As in most earlier versions of the “ABC in…”workshops (ABC in Paris, London, Roma, &tc.), we are aiming at a workshop atmosphere and, thanks to local sponsors, the registration fees are null, but registration is compulsory. And now open!

I also remind ‘Og’s readers that Grenoble can be easily reached by fast trains from Paris, Roissy, Geneva and Lyon. (There are also flights to Grenoble airport from Warwick, as well as Bristol, Edinburgh, London, Manchester, Rotterdam, Stockholm, Warsaw, but this is less convenient than flying to Lyon Saint-Exupery airport and then catching a direct train at the airport.) To add to the appeal of the place, the workshop occurs during the skiing season, with three mountain ranges in the close vicinity. Making ABski a genuine possibility for the weekend after!

ABC in Grenoble, 19-20 March 2020

Posted in Mountains, pictures, Running, Statistics, Travel, University life with tags , , , , , , , , , , , , on May 22, 2019 by xi'an

The next occurrence of the “ABC in…” workshops will take place in Grenoble, France, on 19-20 March 2020. Both local organising and international scientific committees have been constituted and the program should soon be constructed, along with calls to contributions launched at the same time. As in most earlier versions of the workshops (ABC in Paris, London, Roma, &tc.), we are aiming at a workshop atmosphere and, thanks to local sponsors, the registration fees if any will be low.

Grenoble can be easily reached by fast trains from Paris, Roissy, Geneva and Lyon. (There are also flights to Grenoble airport from Warwick, as well as Bristol, Edinburgh, London, Manchester, Rotterdam, Stockholm, Warsaw, but this is less convenient than flying to Lyon Saint-Exupery airport and catching a fast train at the airport.) To add to the appeal of the place, the workshop occurs during the skiing season, with three mountain ranges in the close vicinity. Making ABski a genuine possibility for the weekend after!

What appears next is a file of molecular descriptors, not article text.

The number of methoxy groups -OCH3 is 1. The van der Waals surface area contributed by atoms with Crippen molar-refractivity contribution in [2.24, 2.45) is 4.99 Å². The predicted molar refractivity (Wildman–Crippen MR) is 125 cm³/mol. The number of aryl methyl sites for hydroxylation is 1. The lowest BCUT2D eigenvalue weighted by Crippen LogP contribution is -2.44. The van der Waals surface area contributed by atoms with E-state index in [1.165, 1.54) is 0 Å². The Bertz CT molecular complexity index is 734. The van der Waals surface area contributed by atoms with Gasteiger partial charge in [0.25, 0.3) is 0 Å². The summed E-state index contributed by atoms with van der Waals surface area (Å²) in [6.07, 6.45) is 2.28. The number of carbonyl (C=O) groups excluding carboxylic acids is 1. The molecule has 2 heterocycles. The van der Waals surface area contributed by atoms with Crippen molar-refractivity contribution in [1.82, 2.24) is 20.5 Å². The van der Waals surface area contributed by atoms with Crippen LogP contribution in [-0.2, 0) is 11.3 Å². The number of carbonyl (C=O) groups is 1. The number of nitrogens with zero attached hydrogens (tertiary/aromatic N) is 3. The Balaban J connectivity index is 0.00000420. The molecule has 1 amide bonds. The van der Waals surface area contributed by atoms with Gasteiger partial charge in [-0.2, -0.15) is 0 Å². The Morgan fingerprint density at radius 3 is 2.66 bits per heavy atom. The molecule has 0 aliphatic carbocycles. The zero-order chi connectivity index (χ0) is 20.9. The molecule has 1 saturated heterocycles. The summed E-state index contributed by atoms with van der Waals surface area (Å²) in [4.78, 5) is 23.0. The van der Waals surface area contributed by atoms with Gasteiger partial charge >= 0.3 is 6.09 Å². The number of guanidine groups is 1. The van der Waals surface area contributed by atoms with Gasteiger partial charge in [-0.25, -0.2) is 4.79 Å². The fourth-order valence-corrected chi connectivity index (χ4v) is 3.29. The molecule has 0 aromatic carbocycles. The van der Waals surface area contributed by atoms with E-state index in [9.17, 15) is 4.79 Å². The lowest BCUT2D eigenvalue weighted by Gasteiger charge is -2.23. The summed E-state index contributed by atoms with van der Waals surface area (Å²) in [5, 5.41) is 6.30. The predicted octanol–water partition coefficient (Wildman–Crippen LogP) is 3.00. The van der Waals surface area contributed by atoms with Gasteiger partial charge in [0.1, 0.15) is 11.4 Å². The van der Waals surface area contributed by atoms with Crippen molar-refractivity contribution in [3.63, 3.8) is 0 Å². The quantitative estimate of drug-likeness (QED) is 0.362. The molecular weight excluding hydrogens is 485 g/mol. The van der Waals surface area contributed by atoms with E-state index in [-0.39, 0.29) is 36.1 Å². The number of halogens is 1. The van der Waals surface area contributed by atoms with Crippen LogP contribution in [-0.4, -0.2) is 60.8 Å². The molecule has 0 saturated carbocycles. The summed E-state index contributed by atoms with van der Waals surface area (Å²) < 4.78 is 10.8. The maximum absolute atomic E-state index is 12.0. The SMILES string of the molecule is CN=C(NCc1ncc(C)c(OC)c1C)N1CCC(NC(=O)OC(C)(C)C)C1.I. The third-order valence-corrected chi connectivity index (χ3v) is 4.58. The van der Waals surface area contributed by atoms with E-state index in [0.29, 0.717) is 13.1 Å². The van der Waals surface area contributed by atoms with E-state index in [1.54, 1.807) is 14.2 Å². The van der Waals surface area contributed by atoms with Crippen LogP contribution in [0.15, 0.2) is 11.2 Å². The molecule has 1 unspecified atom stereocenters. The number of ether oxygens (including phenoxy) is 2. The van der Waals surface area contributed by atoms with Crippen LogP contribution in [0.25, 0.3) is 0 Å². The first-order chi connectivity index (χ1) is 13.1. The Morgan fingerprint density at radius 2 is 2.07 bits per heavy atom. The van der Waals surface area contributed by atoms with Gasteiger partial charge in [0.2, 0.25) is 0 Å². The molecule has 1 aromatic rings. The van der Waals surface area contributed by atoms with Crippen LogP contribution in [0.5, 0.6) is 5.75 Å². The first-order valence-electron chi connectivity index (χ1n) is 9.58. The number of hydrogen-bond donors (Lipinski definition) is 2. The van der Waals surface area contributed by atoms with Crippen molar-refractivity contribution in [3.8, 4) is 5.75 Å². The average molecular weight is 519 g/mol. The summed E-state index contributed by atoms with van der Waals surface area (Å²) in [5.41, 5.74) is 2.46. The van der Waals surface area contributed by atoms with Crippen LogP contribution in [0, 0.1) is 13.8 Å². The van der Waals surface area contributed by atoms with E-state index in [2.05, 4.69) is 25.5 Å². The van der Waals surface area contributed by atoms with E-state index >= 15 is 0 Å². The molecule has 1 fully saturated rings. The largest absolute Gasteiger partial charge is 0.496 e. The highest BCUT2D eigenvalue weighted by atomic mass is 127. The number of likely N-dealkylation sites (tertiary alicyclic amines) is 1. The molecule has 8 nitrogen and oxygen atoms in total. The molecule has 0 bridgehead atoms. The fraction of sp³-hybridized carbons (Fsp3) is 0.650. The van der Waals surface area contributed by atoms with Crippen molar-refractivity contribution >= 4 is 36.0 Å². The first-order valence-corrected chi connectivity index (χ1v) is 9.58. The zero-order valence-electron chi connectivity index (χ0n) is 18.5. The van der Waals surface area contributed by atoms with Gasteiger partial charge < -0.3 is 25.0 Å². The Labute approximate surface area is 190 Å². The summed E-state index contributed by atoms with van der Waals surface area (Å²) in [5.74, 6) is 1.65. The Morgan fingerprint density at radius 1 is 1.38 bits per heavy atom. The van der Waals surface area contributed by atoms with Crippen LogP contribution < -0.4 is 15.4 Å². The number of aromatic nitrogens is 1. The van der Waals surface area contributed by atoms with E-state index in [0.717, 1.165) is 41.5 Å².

O’Bayes in action

Posted in Books, Kids, Statistics, University life with tags , , , , , , , , , , , , on November 7, 2017 by xi'an

My next-door colleague [at Dauphine] François Simenhaus shared a paradox [to be developed in an incoming test!] with Julien Stoehr and I last week, namely that, when selecting the largest number between a [observed] and b [unobserved], drawing a random boundary on a [meaning that a is chosen iff a is larger than this boundary] increases the probability to pick the largest number above ½2…

When thinking about it in the wretched RER train [train that got immobilised for at least two hours just a few minutes after I went through!, good luck to the passengers travelling to the airport…] to De Gaulle airport, I lost the argument: if a<b, the probability [for this random bound] to be larger than a and hence for selecting b is 1-Φ(a), while, if a>b, the probability [of winning] is Φ(a). Hence the only case when the probability is ½ is when a is the median of this random variable. But, when discussing the issue further with Julien, I exposed an interesting non-informative prior characterisation. Namely, if I assume a,b to be iid U(0,M) and set an improper prior 1/M on M, the conditional probability that b>a given a is ½. Furthermore, the posterior probability to pick the right [largest] number with François’s randomised rule is also ½, no matter what the distribution of the random boundary is. Now, the most surprising feature of this coffee room derivation is that these properties only hold for the prior 1/M. Any other power of M will induce an asymmetry between a and b. (The same properties hold when a,b are iid Exp(M).)  Of course, this is not absolutely unexpected since 1/M is the invariant prior and since the “intuitive” symmetry only holds under this prior. Power to O’Bayes!

When discussing again the matter with François yesterday, I realised I had changed his wording of the puzzle. The original setting is one with two cards hiding the unknown numbers a and b and of a player picking one of the cards. If the player picks a card at random, there is indeed a probability of ½ of picking the largest number. If the decision to switch or not depends on an independent random draw being larger or smaller than the number on the observed card, the probability to get max(a,b) in the end hits 1 when this random draw falls into (a,b) and remains ½ outside (a,b). Randomisation pays.

air static

Posted in Kids, Travel with tags , , , , , , , , on April 27, 2017 by xi'an

[On an Air France flight for Birmingham, two young French students apparently studying in Warwick kept blathering the entire time, with an utter lack of concern for their surroundings. Note: Les Marseillais is a particularly idiotic reality show on French TV.]

  •  …j’ai arrêté de regarder les Marseillais, c’est même pas conscient, tu vois…
  • …grave, c’est sûr, moi aussi j’ai arrêté, j’avais trop d’épisodes à rattraper…